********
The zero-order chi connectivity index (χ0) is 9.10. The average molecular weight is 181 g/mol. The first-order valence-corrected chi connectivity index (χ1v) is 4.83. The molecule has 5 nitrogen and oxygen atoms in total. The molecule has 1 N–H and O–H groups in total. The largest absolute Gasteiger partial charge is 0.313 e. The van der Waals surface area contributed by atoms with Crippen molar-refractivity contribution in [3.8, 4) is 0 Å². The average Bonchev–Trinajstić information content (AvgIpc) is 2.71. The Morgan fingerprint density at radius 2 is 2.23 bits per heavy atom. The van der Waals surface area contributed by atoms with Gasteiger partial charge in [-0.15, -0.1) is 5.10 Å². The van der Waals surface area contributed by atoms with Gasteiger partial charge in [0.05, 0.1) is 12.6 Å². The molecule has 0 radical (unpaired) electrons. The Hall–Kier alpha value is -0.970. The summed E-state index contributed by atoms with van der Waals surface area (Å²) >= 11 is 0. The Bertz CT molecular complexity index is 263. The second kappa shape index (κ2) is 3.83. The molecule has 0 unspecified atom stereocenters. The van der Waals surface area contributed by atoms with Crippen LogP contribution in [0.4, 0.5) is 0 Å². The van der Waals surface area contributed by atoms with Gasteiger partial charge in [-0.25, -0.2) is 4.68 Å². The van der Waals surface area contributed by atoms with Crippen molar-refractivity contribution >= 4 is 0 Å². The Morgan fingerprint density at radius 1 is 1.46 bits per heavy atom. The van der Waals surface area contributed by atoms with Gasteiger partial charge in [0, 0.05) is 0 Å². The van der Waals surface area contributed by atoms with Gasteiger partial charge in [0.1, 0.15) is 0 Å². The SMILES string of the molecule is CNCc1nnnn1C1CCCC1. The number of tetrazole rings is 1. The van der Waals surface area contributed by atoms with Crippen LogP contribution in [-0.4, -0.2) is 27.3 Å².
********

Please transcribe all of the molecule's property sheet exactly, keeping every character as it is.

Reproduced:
The zero-order chi connectivity index (χ0) is 9.10. The average molecular weight is 181 g/mol. The first-order valence-corrected chi connectivity index (χ1v) is 4.83. The molecule has 5 nitrogen and oxygen atoms in total. The molecule has 1 N–H and O–H groups in total. The largest absolute Gasteiger partial charge is 0.313 e. The van der Waals surface area contributed by atoms with Crippen molar-refractivity contribution in [3.8, 4) is 0 Å². The average Bonchev–Trinajstić information content (AvgIpc) is 2.71. The Morgan fingerprint density at radius 2 is 2.23 bits per heavy atom. The van der Waals surface area contributed by atoms with Gasteiger partial charge in [-0.15, -0.1) is 5.10 Å². The van der Waals surface area contributed by atoms with Gasteiger partial charge in [0.05, 0.1) is 12.6 Å². The molecule has 0 radical (unpaired) electrons. The Hall–Kier alpha value is -0.970. The summed E-state index contributed by atoms with van der Waals surface area (Å²) >= 11 is 0. The Bertz CT molecular complexity index is 263. The second kappa shape index (κ2) is 3.83. The molecule has 0 unspecified atom stereocenters. The van der Waals surface area contributed by atoms with Crippen LogP contribution in [0.4, 0.5) is 0 Å². The van der Waals surface area contributed by atoms with Gasteiger partial charge in [-0.25, -0.2) is 4.68 Å². The van der Waals surface area contributed by atoms with Crippen molar-refractivity contribution >= 4 is 0 Å². The Morgan fingerprint density at radius 1 is 1.46 bits per heavy atom. The van der Waals surface area contributed by atoms with Gasteiger partial charge in [0, 0.05) is 0 Å². The van der Waals surface area contributed by atoms with Gasteiger partial charge in [0.1, 0.15) is 0 Å². The SMILES string of the molecule is CNCc1nnnn1C1CCCC1. The number of tetrazole rings is 1. The van der Waals surface area contributed by atoms with Crippen LogP contribution in [-0.4, -0.2) is 27.3 Å².